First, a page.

Enable the logging on the monitored devices, starting high and working your way down (i.e. begin with ONLY critical events first and then add… it’s easy to get overwhelmed if you start at the bottom and try to lean it out — those low priority events will stick around and be a thorn in your side.

Before you add any more, check, re-check, and check again to ensure everything is working as expected. Are events getting aggregated to ensure you don’t get the same issue a hundred times from a hundred devices? Are events being correlated to give more intel about them and a more reliable way to act? Are alerts being generated and forwarded as needed to the dashboard and sent out by email or SMS? Are you capturing enough forensic data for trend analysis and reporting? Be like the mechanic with a race car, hovering over the carburettor with a screwdriver, adjust until it’s exactly the way it needs to be. When you hit that sweet spot, go back and start again with something else to add more usable data.

Pitfalls? Too much, too soon, can kill the enthusiasm of even the sturdiest SIEM devotees amongst us. Growth must be planned and gradual, and every time you plan to feed something in, know what you need to get out of it.

Adding in all your aggregation and access switches on top of the core switches? Be selective as things can get noisy very fast. A new application that generates a lot of logs? Perhaps refine what gets sent to the SIEM and what can remain on the server. Adding a new device to feed into the SIEM doesn’t mean blindly dumping everything in. Ever heard of the old programmer term “Garbage in, Garbage out — GIGO?) Exactly.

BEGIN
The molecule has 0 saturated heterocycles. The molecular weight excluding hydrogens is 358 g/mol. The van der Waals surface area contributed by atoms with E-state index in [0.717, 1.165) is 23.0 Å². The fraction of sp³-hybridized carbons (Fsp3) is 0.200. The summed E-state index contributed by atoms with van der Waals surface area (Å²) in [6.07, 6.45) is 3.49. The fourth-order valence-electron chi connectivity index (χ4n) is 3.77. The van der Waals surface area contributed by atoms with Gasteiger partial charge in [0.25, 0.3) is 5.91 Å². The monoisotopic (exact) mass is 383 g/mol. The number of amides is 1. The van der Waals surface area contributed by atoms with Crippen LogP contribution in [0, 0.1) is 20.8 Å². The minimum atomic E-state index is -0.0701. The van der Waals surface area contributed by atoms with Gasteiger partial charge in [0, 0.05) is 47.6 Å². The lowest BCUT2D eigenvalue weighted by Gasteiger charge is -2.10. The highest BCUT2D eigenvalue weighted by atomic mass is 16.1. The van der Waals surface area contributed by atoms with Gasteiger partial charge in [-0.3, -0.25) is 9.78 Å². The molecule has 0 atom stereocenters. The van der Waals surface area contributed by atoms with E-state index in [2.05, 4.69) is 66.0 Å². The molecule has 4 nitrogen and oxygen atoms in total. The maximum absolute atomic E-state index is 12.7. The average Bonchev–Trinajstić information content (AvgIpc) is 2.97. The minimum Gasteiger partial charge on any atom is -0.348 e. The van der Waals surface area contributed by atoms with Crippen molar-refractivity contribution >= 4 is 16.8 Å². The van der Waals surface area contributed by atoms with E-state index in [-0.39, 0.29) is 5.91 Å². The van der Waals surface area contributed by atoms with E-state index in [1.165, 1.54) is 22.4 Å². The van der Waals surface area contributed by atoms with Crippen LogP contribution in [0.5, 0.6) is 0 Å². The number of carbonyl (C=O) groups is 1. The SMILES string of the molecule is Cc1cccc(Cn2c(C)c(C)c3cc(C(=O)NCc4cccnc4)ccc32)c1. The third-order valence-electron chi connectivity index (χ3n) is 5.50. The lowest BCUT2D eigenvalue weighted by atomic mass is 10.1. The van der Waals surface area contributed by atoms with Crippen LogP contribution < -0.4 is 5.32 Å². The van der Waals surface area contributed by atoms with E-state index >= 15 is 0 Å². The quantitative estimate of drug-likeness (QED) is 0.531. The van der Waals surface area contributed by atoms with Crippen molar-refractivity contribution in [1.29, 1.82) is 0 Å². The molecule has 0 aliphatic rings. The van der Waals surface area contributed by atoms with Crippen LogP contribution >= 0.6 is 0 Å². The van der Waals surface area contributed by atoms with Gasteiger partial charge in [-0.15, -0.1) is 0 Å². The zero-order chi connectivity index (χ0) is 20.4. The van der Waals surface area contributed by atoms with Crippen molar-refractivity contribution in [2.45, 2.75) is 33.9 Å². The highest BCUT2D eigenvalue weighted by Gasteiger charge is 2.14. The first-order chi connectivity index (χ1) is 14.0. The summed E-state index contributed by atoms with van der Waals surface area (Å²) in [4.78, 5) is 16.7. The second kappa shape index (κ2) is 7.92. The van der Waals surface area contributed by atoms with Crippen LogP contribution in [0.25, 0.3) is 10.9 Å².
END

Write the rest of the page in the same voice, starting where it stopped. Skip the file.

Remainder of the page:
Another pitfall is failing to plan for data retention. Too little yields little usable trend and forensic data. Too much ends up costing a fortune. Therefore, figuring out what you want out of the SIEM is so important upfront; you can design and plan accordingly. There are many others, but getting the right people involved from day-dot should help mitigate many pitfalls.

Ghosts in The Machine? Because of how vital the data is (provided it has been appropriately configured to capture the correct information), you need to safeguard the SIEM system and access it in line with the data it contains.

If you have a SIEM on a highly classified network, the SIEM server and the information it contains, even log files, must be treated as highly classified as well. The days of the wide-open SYSLOG server might be well and truly behind us, with data being a new gold commodity. Another place where you want to use Multi-Factor Authentication, for sure!

Anything Missing? Be sure that includes your SIEM solution in your security testing. Just because it contains security data doesn’t mean it is secure itself! Oh yes, please make sure to harden the system and keep the patches up to date. Always remember the ACSC Essential Eight, especially when dealing with other security strategies.


Created by

Logan Daley

Information Security Manager

Information Security Manager. Cybersecurity Writer & Presenter. Humanity, not machinery.